Meteor Crater Natural Landmark.

Located approximately 35 miles east of Flagstaff, in north-central Arizona, sits a giant hole in the ground that should make it onto any decent “Interstate 40 Must-See Road Trip List”. Simply called Meteor Crater, it’s privately owned by the Barringer family, who claim it to be the “best preserved and first proven meteor crater on Earth”. Despite numerous attempts to switch to government ownership and deem it a public landmark, it remains privately owned. Therefore, it cannot be declared a National Monument and will remain a Natural Landmark, which it was designated in 1967. Overall, it’s super cool and well worth a visit.

Thought to be created around 50,000 years ago, scientists believe the meteor impacted the planet at approximately 26,000 miles per hour, about 18 miles west of Winslow (Standin’ on the Corner in Winslow, Arizona.) and 37 miles east of Flagstaff (the largest nearby city). The impact sent chunks flying at least 13 miles out, landing in nearby Cañon Diablo. This is where the largest chunk was found, the Holsinger Fragment, which is prominently on display at the visitor center (please see picture below).

Sitting only about 10 miles off I-40, it’s open daily from 8am to 5pm. It costs $27 for adults, $25 for seniors (age 60+), $18 for kids (6-13), and those under 6 are free. They also offer a military discount to veterans at $18 per ticket and active-duty military is free.

There’s a large gift shop, theater with an educational video on a loop, and a small museum worth a visit. There are also several observation decks available to the public to walk freely on, located at different elevations and angles. Some have immovable telescopes directed at different points of interests, like the 6-foot-tall astronaut and giant American flag at the bottom of the crater, both of which look minuscule. They also offer a walking tour with an employee guide, which takes you to viewpoints otherwise inaccessible. While the guided tour is nice, it certainly has its pros and cons.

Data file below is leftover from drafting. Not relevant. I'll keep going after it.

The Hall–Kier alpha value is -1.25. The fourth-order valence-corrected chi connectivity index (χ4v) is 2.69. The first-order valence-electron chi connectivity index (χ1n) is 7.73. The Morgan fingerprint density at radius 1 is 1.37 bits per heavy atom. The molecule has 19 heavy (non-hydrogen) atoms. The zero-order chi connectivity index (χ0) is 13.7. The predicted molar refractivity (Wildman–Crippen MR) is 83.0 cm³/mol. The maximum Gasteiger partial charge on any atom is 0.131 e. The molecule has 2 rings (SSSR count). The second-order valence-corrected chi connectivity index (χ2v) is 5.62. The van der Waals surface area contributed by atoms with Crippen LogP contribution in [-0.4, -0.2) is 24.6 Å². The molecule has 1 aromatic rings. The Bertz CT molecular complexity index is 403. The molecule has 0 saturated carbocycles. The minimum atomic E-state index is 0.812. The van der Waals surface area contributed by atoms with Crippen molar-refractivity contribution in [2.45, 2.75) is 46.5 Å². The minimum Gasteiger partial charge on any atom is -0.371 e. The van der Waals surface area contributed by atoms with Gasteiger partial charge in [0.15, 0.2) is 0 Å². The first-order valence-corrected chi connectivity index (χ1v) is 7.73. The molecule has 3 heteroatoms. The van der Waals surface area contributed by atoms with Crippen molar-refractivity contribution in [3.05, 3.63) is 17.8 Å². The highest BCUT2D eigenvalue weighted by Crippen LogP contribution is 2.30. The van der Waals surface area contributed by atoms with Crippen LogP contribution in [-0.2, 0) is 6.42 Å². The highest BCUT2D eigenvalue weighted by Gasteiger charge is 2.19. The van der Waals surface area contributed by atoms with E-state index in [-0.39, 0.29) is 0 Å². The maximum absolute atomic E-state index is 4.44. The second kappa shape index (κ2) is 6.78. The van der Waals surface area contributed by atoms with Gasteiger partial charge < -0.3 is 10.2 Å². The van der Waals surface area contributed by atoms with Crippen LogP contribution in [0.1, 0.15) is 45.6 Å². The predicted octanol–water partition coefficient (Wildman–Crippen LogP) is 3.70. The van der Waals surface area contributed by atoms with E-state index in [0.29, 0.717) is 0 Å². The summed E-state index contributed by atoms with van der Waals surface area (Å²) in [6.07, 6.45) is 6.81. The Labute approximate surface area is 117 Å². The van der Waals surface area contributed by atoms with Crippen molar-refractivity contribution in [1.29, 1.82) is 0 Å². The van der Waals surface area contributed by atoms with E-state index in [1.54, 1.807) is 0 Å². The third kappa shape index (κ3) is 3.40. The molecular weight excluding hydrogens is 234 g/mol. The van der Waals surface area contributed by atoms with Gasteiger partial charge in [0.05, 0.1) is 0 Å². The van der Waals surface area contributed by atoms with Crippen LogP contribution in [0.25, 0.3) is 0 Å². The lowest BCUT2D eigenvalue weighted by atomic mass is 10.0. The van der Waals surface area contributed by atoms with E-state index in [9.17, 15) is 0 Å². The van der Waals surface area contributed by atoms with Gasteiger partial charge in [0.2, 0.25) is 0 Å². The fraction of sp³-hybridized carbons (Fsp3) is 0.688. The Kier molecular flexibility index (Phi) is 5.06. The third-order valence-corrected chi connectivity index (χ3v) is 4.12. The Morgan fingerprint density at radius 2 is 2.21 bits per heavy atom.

A portion of the trail around the crater that is only accessible while on the guided tour.

Pros: You are granted access to a part of the crater rim that is not accessible unless on the tour; you will hear history and information directly from the guide; and it’s included with the admission ticket, so it’s simply something fun to do.

Cons: It’s not that much further out than the observation decks, maybe only 0.2 miles (even though the paved trail extends much further); the groups are quite large (30+), making it very difficult to hear the guide; and it may be extremely windy, which makes it almost impossible to hear unless you are directly in front of the guide.

Video taken while on the guided tour. You can see and hear how windy it was.

All in all, I’d still recommend it, as it’s included with admission and it affords you a view you cannot get otherwise (although, to be completely honest, it’s not too different). It’s just nice to be aware of everything going in. 🙂

Overall, if you’re ever in the Southwest or Phoenix area, or perhaps passing through via 1-40 on a roadie, I highly suggest a stop at the Meteor Crater. It’s about 2.2 hours northeast of Phoenix, 45 minutes east of Flagstaff, and 30 minutes west of Winslow. It takes approximately 1-2 hours to visit, depending on how long you want to stay and whether you take the tour or watch the in-house video, making it a very doable road trip stop. Come and see the world’s (allegedly) first proven and best preserved meteor crater!

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